The DOL’s Back At It with New FLSA Opinion Letters and Regular Rate Guidance, Part 2
Read part one of this article here
This is the second installment of a two-part update on the recent regulatory liveliness over at the Department of Labor (DOL). In , we discussed the DOL’s new proposed rule on regular rate exclusions and a clarifying opinion letter on how to factor in nondiscretionary bonuses to employees’ overtime wages. In this post, we will take a look at two new opinion letters relating to the calculation of employees’ work hours.
Neutral Rounding Practices are Permissible when Calculating Total Work Hours.
On July 1, 2019, the DOL released , which provides new guidance on rounding practices when determining an employee’s hours worked. The DOL examined whether the company’s payroll software, which used a formula for rounding off employee clock-in and clock-out times, properly compensated employees for all hours worked under the Fair Labor Standards Act (FLSA).
The FLSA requires all non-exempt employees be paid for all hours worked in a workweek. Therefore, employers must keep precise track of employees’ hours worked each week. The FLSA recognizes that in computing an employee’s total hours worked, it is common and acceptable for employers to round time provided that doing so “will not result, over a period of time, in failure to compensate the employees properly for all the time they have actually worked.” 29 C.F.R § 785.48(b). The DOL’s long-standing policy is to accept rounding to the nearest five minutes, one-tenth of an hour, one-quarter of an hour, or one-half hour as long as the rounding averages out so that the employees are compensated for all the time they actually work.
In this case, the software converted the amount of worktime an employee recorded each day into a numerical figure in decimal form extended out to six decimal points. The software then rounded that number to two decimal points. If the third decimal was .005 or greater, the second decimal was then rounded up to .01. The software then calculated daily pay by multiplying the rounded daily number by the employee’s pay rate.
The DOL determined that the organization’s method of calculating hours worked complied with FLSA regulations because the practice was facially neutral and appeared to average out employee hours so that it fully paid employees for all time actually worked. Because the rounding practice would not result in a repeated underpayment of wages, it was permissible under the FLSA.
This DOL opinion letter provides a helpful reminder to employers that the FLSA permits employers to round employees’ work hours for payroll purposes so long as the rounding practice is neutral and does not result in underpayment of wages. Businesses seeking to use neutral rounding practices should nevertheless consult with legal counsel to ensure continued compliance with the FLSA, state, and local wage and hour laws. State laws on rounding practices may be more restrictive than the FLSA. Wisconsin, for example, only permits a seven-minute rounding period.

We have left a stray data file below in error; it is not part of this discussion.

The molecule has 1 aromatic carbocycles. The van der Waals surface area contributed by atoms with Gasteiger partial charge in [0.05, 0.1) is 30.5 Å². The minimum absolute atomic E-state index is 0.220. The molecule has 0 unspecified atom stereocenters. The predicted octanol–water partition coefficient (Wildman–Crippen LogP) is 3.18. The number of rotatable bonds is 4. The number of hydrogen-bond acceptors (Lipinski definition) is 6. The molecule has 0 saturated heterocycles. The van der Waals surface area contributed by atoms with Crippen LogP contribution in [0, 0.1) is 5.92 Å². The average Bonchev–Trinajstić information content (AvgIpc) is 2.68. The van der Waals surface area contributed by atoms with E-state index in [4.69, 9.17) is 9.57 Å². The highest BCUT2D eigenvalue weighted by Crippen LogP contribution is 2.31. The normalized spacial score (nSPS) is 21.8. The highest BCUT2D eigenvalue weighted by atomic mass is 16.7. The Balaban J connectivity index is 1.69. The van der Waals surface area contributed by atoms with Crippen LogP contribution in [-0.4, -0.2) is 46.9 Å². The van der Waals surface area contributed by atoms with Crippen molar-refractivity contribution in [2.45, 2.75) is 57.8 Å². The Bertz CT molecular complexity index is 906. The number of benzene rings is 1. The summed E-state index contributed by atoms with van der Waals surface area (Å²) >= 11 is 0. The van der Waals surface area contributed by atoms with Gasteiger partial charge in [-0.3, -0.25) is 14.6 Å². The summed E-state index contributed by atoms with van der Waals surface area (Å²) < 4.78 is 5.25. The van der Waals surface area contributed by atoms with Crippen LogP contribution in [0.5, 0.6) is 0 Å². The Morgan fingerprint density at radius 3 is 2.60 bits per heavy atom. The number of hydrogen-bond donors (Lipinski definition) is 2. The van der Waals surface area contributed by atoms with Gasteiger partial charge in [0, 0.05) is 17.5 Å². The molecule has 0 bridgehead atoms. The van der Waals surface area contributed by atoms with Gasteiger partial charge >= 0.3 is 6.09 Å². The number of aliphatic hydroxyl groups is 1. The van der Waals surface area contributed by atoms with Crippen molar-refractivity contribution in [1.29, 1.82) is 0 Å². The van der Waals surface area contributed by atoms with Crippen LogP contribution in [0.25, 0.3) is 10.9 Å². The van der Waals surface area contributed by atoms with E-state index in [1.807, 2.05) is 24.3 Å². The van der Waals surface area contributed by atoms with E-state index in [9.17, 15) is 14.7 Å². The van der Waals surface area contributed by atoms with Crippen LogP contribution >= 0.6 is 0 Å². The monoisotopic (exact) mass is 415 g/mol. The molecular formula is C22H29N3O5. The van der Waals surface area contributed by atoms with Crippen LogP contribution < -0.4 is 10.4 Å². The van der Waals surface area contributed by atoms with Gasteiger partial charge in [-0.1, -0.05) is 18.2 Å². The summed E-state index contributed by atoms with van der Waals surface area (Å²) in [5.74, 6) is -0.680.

Truck Drivers Do Not Need to be Paid for Off-Duty Sleep Time on Trips.
On July 22, 2019, the DOL reversed its prior guidance on whether truck drivers are entitled to compensation for time spent in sleeping berths. In Opinion Letter , the DOL was once again asked whether a truck driver’s time spent in a sleeper berth compensable working hours under the FLSA. In the past, the DOL took the position that while sleeping time could be excluded from hours worked if the employer provided “adequate facilities,” only up to 8 hours of sleeping time could be excluded in a trip 24 hours or longer, and no sleeping time could be excluded for trips under 24 hours. Thus, even if drivers spent over 8 hours of time sleeping on multi-day trips, employers were required to compensate them for that time.
The letter addressed a fact pattern where during multi-day trips, a company’s truck drivers spent a substantial amount of time not working in the truck’s sleeper berth. For example, on one trip, a driver spent 55.84 hours driving and performing other work-related tasks but spent 49.96 hours of the trip sleeping. Responding to the concern that a significant amount of time spent by drivers was sleep time where the drivers were completely relieved from work duty, the DOL reversed its previous position and concluded its old standard was “unnecessarily burdensome for employers.”
The DOL abandoned its old precedent and concluded that if a driver is completely relieved of duty and is provided with adequate sleeping facilities by the employer (which includes the truck’s sleeping berth), time spent in the sleeping berth is not working hours, and employees are not entitled to compensation for that time. This is true regardless of how long the trip is or how much duty-free time the driver has on the trip. 28 C.F.R. § 785.41. The DOL stated this is a clearer and plain reading of the regulation.
This letter provides much needed clarification for those in the transportation industry regarding what time is and is not compensable for truck drivers during trips. The DOL has set a clear, bright-line rule that if a truck driver is completely relieved from work duties and provided an adequate sleeping facility by the employer, that time is presumed to be non-working, off-duty time that non-compensable.
Employers seeking to review their wage and hour policies in light of the DOL’s new interpretation should consult with their attorney to ensure continued compliance with all federal, state, and local wage and hour regulations.
Disclaimer: This information is not intended to be legal advice. Rather, it seeks to make recipients aware of certain legal developments that affect human resource issues. Recipients who want legal advice concerning a particular matter should consult with an attorney who is given a full understanding of the relevant facts pertaining to the particular matter.